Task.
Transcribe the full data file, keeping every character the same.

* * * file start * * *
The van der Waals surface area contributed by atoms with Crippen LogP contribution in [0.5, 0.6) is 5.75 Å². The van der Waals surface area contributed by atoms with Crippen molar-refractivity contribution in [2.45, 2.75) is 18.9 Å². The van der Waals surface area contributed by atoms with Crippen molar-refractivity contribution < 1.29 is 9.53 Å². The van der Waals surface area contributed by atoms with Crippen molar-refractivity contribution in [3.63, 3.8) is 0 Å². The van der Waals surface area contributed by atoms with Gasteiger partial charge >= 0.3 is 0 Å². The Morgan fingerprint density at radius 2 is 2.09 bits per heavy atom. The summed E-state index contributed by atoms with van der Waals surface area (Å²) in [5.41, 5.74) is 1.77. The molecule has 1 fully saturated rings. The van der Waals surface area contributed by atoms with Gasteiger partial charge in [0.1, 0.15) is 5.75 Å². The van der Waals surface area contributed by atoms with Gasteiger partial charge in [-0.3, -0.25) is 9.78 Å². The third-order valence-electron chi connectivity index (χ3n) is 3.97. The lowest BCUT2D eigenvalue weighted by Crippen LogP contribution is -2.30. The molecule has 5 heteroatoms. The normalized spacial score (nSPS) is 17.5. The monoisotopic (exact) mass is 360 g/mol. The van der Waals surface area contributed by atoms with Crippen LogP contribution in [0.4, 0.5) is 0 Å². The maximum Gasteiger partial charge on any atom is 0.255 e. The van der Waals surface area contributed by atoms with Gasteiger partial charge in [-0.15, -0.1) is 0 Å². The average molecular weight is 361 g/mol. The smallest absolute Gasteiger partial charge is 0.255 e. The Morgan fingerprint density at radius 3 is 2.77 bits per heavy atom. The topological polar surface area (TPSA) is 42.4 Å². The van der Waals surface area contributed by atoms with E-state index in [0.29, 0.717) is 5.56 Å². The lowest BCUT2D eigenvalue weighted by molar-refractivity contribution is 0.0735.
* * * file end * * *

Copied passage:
The van der Waals surface area contributed by atoms with Crippen LogP contribution in [0.5, 0.6) is 5.75 Å². The van der Waals surface area contributed by atoms with Crippen molar-refractivity contribution in [2.45, 2.75) is 18.9 Å². The van der Waals surface area contributed by atoms with Crippen molar-refractivity contribution < 1.29 is 9.53 Å². The van der Waals surface area contributed by atoms with Crippen molar-refractivity contribution in [3.63, 3.8) is 0 Å². The van der Waals surface area contributed by atoms with Gasteiger partial charge >= 0.3 is 0 Å². The Morgan fingerprint density at radius 2 is 2.09 bits per heavy atom. The summed E-state index contributed by atoms with van der Waals surface area (Å²) in [5.41, 5.74) is 1.77. The molecule has 1 fully saturated rings. The van der Waals surface area contributed by atoms with Gasteiger partial charge in [0.1, 0.15) is 5.75 Å². The van der Waals surface area contributed by atoms with Gasteiger partial charge in [-0.3, -0.25) is 9.78 Å². The third-order valence-electron chi connectivity index (χ3n) is 3.97. The lowest BCUT2D eigenvalue weighted by Crippen LogP contribution is -2.30. The molecule has 5 heteroatoms. The normalized spacial score (nSPS) is 17.5. The monoisotopic (exact) mass is 360 g/mol. The van der Waals surface area contributed by atoms with Crippen LogP contribution in [0.4, 0.5) is 0 Å². The maximum Gasteiger partial charge on any atom is 0.255 e. The van der Waals surface area contributed by atoms with Gasteiger partial charge in [-0.15, -0.1) is 0 Å². The average molecular weight is 361 g/mol. The smallest absolute Gasteiger partial charge is 0.255 e. The Morgan fingerprint density at radius 3 is 2.77 bits per heavy atom. The topological polar surface area (TPSA) is 42.4 Å². The van der Waals surface area contributed by atoms with E-state index in [0.29, 0.717) is 5.56 Å². The lowest BCUT2D eigenvalue weighted by molar-refractivity contribution is 0.0735.